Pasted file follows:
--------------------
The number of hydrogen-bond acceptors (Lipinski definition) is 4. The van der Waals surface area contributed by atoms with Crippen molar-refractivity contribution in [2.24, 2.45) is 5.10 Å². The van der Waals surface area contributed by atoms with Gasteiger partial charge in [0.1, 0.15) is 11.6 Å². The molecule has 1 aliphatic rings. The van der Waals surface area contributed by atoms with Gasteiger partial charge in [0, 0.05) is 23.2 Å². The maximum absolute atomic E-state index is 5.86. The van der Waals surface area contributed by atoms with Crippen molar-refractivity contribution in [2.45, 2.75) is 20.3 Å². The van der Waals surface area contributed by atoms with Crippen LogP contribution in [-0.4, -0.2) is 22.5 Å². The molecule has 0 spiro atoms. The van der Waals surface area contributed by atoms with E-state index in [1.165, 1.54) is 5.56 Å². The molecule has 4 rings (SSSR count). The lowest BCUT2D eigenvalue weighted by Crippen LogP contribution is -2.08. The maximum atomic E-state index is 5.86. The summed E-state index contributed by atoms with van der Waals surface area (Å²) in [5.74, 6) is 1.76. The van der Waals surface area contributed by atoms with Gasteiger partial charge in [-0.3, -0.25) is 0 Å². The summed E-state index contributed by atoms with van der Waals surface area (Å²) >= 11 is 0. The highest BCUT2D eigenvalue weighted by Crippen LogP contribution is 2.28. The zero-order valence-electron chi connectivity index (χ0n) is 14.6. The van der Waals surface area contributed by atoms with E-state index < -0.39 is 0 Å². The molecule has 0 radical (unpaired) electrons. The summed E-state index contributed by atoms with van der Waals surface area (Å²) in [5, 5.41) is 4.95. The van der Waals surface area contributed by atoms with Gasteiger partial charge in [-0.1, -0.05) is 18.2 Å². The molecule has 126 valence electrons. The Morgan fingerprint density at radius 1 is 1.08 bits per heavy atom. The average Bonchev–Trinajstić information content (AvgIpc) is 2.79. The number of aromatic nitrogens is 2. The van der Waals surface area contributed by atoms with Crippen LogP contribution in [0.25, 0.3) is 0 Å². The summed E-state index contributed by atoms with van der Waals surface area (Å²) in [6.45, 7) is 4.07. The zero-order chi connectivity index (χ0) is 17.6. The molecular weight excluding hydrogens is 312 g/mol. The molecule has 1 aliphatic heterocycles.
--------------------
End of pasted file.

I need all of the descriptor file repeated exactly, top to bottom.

The number of hydrogen-bond acceptors (Lipinski definition) is 4. The van der Waals surface area contributed by atoms with Crippen molar-refractivity contribution in [2.24, 2.45) is 5.10 Å². The van der Waals surface area contributed by atoms with Gasteiger partial charge in [0.1, 0.15) is 11.6 Å². The molecule has 1 aliphatic rings. The van der Waals surface area contributed by atoms with Gasteiger partial charge in [0, 0.05) is 23.2 Å². The maximum absolute atomic E-state index is 5.86. The van der Waals surface area contributed by atoms with Crippen molar-refractivity contribution in [2.45, 2.75) is 20.3 Å². The van der Waals surface area contributed by atoms with Crippen LogP contribution in [-0.4, -0.2) is 22.5 Å². The molecule has 0 spiro atoms. The van der Waals surface area contributed by atoms with E-state index in [1.165, 1.54) is 5.56 Å². The molecule has 4 rings (SSSR count). The lowest BCUT2D eigenvalue weighted by Crippen LogP contribution is -2.08. The maximum atomic E-state index is 5.86. The summed E-state index contributed by atoms with van der Waals surface area (Å²) in [5.74, 6) is 1.76. The van der Waals surface area contributed by atoms with Gasteiger partial charge in [-0.3, -0.25) is 0 Å². The summed E-state index contributed by atoms with van der Waals surface area (Å²) >= 11 is 0. The highest BCUT2D eigenvalue weighted by Crippen LogP contribution is 2.28. The zero-order valence-electron chi connectivity index (χ0n) is 14.6. The van der Waals surface area contributed by atoms with E-state index < -0.39 is 0 Å². The molecule has 0 radical (unpaired) electrons. The summed E-state index contributed by atoms with van der Waals surface area (Å²) in [5, 5.41) is 4.95. The van der Waals surface area contributed by atoms with Gasteiger partial charge in [-0.1, -0.05) is 18.2 Å². The molecule has 126 valence electrons. The Morgan fingerprint density at radius 1 is 1.08 bits per heavy atom. The average Bonchev–Trinajstić information content (AvgIpc) is 2.79. The number of aromatic nitrogens is 2. The van der Waals surface area contributed by atoms with Crippen LogP contribution in [0.25, 0.3) is 0 Å². The summed E-state index contributed by atoms with van der Waals surface area (Å²) in [6.45, 7) is 4.07. The zero-order chi connectivity index (χ0) is 17.6. The molecular weight excluding hydrogens is 312 g/mol. The molecule has 1 aliphatic heterocycles.